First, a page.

Just as soon as it began, spring is almost over, quickly growing warmer with the longer days and hotter afternoons relegated to summer. While this means perfect outdoor weather for you and your pooch, summer isn’t as wonderful as it may seem. Complete with insane temperatures, bugs and poisonous plants, better to prepare now than to be sorry later.
Even if your pup is begging to go out during the middle of the day, keep them restrained. Dogs with short snouts are especially prone to overheating along with dogs that have thick coats. Even if you go out later in the day, they could still fall prone to heat exhaustion, panting heavily, exhibiting bright rid gums and drooling a very thick mucus. To offset this, move them to a cooler place immediately. Set them on a damp towel and let them rest until they return to normal.
Also, remember to never, ever leave your dog in the car in the summer months. Winter can be passable in certain areas of the country, but even with the windows cracked, summer temperatures inside the car can rise an astounding 19 degrees Fahrenheit in as little as seven minutes.
Along with summer comes the explosion of insects we hate. Including mosquitoes, ticks and parasitic worms, these warm months prompt a breeding frenzy that leads to a burst in bug population, increasing the chance your dog will pick up something nasty. Plan ahead with a regular dose of parasite protection medicine for your pup. As for the fliers or hitchhikers, look for an insect repellent that staves away the most potentially harmful critters.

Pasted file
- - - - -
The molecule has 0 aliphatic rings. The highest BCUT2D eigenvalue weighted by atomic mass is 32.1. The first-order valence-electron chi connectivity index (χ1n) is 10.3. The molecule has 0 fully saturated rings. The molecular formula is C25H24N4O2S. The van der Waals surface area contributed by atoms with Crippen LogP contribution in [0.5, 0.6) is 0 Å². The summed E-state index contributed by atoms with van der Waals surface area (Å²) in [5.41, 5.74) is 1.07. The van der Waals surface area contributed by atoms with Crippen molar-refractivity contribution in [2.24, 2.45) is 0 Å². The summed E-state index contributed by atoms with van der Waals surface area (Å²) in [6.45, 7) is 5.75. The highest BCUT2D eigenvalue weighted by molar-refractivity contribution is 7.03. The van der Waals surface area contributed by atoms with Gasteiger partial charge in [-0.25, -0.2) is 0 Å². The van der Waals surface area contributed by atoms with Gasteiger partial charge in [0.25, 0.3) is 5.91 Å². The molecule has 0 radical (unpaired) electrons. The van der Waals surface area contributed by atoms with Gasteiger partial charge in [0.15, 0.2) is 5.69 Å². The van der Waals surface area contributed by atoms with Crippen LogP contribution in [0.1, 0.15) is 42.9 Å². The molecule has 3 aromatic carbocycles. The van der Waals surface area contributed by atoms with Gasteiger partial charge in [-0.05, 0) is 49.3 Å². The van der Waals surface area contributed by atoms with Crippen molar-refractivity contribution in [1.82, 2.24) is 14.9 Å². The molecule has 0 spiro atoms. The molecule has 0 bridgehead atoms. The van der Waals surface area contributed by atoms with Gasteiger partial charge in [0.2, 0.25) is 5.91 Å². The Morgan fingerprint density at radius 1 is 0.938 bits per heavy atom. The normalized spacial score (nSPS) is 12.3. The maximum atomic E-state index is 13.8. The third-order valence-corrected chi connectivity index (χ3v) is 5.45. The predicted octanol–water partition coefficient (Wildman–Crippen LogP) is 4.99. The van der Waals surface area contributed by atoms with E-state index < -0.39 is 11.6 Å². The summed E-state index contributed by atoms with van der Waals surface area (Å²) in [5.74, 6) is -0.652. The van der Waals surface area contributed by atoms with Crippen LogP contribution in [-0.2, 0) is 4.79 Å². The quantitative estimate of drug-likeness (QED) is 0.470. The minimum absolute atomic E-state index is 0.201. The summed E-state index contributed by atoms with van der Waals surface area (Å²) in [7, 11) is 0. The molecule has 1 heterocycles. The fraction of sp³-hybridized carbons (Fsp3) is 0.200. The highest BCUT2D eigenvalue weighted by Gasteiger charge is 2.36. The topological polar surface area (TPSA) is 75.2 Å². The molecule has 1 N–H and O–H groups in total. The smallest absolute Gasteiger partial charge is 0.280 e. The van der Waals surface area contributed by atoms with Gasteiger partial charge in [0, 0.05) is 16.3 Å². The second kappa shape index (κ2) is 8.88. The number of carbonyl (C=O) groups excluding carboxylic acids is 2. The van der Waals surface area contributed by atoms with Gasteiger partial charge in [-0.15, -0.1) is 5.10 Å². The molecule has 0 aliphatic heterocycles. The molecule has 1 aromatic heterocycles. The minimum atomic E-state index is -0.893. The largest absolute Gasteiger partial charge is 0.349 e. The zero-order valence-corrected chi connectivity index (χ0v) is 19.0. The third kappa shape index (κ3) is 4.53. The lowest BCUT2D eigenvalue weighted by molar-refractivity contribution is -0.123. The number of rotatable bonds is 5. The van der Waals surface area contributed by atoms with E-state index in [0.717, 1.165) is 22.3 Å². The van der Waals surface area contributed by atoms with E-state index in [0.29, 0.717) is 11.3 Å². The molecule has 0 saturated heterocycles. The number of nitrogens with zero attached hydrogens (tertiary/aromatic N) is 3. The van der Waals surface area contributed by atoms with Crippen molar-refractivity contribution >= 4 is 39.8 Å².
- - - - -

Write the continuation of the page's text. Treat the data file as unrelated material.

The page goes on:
To top this all off, make sure your dog is up to date with their shots and be regular with the vet visits. There is always the chance that something won’t work as intended, so the healthier your dog is before falling prey to a nasty critter, the easier it will be to clean them out.
Fear the Fertilizer
Summer is the most exciting time for gardeners across the country. With blooms planted in winter finally opening and potential harvests starting to ripen, there are fertilizers and pesticides everywhere. Though you might think your dog is smarter than the average pooch, never underestimate just how much trouble your bud can get into.
For plants, avoid azaleas and lilies. Though pretty, both are extremely toxic and can even lead to death if ingested. For pesticides, try to find a natural brand that works. While your dog won’t feel good if they happen to eat any, the lack of harmful chemicals make these options far less dangerous. With fertilizer, keep any open bags up and out of reach. After a day in the yard, give your dog a quick wash off to clear away any of the garden soil that carries those chemicals.